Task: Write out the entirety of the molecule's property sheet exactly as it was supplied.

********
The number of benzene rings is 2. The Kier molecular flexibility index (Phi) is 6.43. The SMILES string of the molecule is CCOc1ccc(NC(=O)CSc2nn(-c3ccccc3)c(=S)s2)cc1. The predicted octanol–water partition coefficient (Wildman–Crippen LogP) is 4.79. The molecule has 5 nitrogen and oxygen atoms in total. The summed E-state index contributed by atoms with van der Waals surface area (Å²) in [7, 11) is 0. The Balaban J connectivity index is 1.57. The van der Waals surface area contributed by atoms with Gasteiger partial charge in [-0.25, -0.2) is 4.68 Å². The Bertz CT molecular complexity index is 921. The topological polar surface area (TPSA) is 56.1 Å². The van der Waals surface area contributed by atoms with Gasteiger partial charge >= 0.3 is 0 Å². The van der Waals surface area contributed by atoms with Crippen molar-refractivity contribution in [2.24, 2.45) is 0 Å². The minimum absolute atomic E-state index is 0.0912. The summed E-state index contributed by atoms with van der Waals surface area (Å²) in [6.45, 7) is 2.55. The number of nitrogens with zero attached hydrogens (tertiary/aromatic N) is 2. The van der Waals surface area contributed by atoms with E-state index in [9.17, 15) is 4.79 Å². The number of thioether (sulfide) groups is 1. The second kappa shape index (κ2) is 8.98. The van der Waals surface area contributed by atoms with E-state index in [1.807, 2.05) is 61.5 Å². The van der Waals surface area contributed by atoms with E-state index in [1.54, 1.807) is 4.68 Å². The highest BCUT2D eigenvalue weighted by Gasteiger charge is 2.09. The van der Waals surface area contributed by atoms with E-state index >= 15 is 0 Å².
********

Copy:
The number of benzene rings is 2. The Kier molecular flexibility index (Phi) is 6.43. The SMILES string of the molecule is CCOc1ccc(NC(=O)CSc2nn(-c3ccccc3)c(=S)s2)cc1. The predicted octanol–water partition coefficient (Wildman–Crippen LogP) is 4.79. The molecule has 5 nitrogen and oxygen atoms in total. The summed E-state index contributed by atoms with van der Waals surface area (Å²) in [7, 11) is 0. The Balaban J connectivity index is 1.57. The van der Waals surface area contributed by atoms with Gasteiger partial charge in [-0.25, -0.2) is 4.68 Å². The Bertz CT molecular complexity index is 921. The topological polar surface area (TPSA) is 56.1 Å². The van der Waals surface area contributed by atoms with Gasteiger partial charge >= 0.3 is 0 Å². The van der Waals surface area contributed by atoms with Crippen molar-refractivity contribution in [2.24, 2.45) is 0 Å². The minimum absolute atomic E-state index is 0.0912. The summed E-state index contributed by atoms with van der Waals surface area (Å²) in [6.45, 7) is 2.55. The number of nitrogens with zero attached hydrogens (tertiary/aromatic N) is 2. The van der Waals surface area contributed by atoms with E-state index in [9.17, 15) is 4.79 Å². The number of thioether (sulfide) groups is 1. The second kappa shape index (κ2) is 8.98. The van der Waals surface area contributed by atoms with E-state index in [1.807, 2.05) is 61.5 Å². The van der Waals surface area contributed by atoms with E-state index in [1.54, 1.807) is 4.68 Å². The highest BCUT2D eigenvalue weighted by Gasteiger charge is 2.09. The van der Waals surface area contributed by atoms with E-state index >= 15 is 0 Å².